Toronto stocks set for breather, commodities cool
TORONTO, March 12 (Reuters) - The Toronto Stock Exchange's main index was set to cool on Wednesday, and may see some profit taking, as commodities slide lower and investors take a second look at the Fed-led rally in the previous session.
Hot off its biggest one-day gain in 1-1/2 months, the TSX could see weakness in its heavyweight energy sector as the prices of both crude oil and natural gas slip into negative territory.
U.S. crude futures were off 25 cents at $108.50, easing from a series of record highs logged over the last few days.
The TSX energy sector climbed 2.2 percent on Tuesday. The materials sector jumped 4.8 percent, but could decline along with base metals on Wednesday.
Steve Ibel, institutional equities trader at Beacon Securities in Halifax, Nova Scotia, said the Canadian market was likely headed for a flat opening, but noted: "There are those in this market that want to sell on the strength."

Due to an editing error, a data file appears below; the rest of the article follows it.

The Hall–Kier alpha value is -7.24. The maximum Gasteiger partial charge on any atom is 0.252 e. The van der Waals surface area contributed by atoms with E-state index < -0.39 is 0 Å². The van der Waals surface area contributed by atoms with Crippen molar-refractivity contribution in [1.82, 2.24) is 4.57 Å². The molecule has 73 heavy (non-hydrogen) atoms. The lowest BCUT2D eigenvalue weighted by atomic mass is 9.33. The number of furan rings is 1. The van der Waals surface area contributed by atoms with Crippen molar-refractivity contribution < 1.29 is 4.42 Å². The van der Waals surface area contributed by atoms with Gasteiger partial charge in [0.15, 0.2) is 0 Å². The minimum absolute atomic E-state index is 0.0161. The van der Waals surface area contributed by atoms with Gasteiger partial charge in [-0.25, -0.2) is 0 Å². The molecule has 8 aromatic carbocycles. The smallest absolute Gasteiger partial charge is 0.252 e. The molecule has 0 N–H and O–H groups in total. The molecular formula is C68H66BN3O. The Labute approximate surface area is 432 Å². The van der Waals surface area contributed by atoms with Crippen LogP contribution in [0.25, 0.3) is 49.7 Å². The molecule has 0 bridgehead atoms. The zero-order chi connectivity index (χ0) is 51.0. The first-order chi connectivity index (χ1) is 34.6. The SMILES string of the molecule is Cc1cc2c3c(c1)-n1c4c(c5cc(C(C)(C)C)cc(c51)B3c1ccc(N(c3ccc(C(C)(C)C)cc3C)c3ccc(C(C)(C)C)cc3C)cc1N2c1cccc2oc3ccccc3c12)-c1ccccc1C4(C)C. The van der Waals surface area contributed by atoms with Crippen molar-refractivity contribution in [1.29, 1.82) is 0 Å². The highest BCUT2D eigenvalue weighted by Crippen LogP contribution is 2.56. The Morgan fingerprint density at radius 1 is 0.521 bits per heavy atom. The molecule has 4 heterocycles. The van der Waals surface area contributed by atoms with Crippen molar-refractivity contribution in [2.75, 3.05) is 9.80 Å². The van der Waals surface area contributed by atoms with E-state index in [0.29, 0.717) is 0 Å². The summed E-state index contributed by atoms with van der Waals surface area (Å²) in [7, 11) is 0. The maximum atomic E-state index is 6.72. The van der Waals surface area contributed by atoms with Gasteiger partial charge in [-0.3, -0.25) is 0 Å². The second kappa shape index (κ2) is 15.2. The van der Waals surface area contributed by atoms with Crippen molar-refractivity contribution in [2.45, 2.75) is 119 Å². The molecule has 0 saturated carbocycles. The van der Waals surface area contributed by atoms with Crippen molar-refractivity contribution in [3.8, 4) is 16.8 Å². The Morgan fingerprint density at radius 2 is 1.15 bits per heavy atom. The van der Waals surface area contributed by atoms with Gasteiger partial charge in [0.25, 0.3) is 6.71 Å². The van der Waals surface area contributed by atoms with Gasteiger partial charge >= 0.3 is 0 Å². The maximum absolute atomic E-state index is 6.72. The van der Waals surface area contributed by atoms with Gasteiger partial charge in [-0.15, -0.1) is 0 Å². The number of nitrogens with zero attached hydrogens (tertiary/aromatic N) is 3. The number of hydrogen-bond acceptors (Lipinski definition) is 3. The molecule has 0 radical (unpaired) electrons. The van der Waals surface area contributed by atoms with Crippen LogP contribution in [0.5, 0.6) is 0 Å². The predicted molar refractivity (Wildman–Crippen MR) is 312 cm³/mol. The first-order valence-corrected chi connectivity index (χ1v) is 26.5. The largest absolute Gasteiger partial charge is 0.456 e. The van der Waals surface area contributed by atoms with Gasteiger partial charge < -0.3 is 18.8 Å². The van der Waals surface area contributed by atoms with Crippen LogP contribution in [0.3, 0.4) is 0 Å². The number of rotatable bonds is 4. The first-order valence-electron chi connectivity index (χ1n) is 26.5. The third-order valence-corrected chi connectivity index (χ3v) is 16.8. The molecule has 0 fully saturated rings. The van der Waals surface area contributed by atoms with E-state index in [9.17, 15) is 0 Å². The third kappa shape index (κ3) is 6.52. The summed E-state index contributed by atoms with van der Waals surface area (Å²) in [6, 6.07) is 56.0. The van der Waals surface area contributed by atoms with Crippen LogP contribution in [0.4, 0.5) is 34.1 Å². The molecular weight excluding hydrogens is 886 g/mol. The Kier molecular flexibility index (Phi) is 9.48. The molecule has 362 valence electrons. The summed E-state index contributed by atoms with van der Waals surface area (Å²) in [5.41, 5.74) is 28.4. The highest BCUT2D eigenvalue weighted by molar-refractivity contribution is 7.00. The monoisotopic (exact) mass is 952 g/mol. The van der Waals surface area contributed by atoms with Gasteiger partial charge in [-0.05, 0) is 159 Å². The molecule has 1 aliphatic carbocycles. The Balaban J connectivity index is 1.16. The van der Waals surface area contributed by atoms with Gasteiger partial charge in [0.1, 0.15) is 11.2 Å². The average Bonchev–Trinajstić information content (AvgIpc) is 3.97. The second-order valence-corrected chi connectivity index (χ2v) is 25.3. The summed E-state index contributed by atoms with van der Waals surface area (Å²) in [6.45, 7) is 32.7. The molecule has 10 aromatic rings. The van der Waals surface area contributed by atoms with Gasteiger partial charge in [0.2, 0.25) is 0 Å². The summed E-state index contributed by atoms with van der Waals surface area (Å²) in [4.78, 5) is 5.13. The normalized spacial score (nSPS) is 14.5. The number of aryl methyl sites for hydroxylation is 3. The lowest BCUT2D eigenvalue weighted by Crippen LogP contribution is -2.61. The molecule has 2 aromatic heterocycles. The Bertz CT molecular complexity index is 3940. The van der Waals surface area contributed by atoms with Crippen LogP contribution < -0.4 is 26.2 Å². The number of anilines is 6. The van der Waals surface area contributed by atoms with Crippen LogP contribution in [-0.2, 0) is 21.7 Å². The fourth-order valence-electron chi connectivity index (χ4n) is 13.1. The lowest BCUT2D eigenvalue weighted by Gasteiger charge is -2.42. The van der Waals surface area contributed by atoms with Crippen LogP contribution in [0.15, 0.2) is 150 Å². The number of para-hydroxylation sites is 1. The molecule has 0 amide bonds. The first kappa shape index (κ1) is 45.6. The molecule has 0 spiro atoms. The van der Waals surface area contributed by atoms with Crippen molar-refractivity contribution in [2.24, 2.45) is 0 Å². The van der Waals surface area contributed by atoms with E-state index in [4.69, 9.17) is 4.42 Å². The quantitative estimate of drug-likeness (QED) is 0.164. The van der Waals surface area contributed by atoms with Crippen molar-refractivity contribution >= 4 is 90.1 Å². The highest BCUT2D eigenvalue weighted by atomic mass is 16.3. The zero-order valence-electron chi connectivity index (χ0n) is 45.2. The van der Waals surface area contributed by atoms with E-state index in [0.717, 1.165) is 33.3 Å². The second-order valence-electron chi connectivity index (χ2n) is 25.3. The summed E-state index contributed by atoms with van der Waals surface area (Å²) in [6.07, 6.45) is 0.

The U.S. Federal Reserve strengthened global markets in the previous session, pledging to work in concert with other central banks to inject hundreds of billions of dollars in liquidity into the world's drying credit markets.
"While the market loved the solution yesterday, $200 billion (from the Fed) is really not a lot of money," said Ibel. "There's been a huge, huge excess of debt in the United States for a long time, and it's finally starting to trickle down to the consumer."
The S&P/TSX composite index .GSPTSE starts the day at 13,344.53 after surging 339.44 points, or 2.6 percent, in the previous session.
($1=$0.99 Canadian) (Reporting by Jonathan Spicer; Editing by Renato Andrade)
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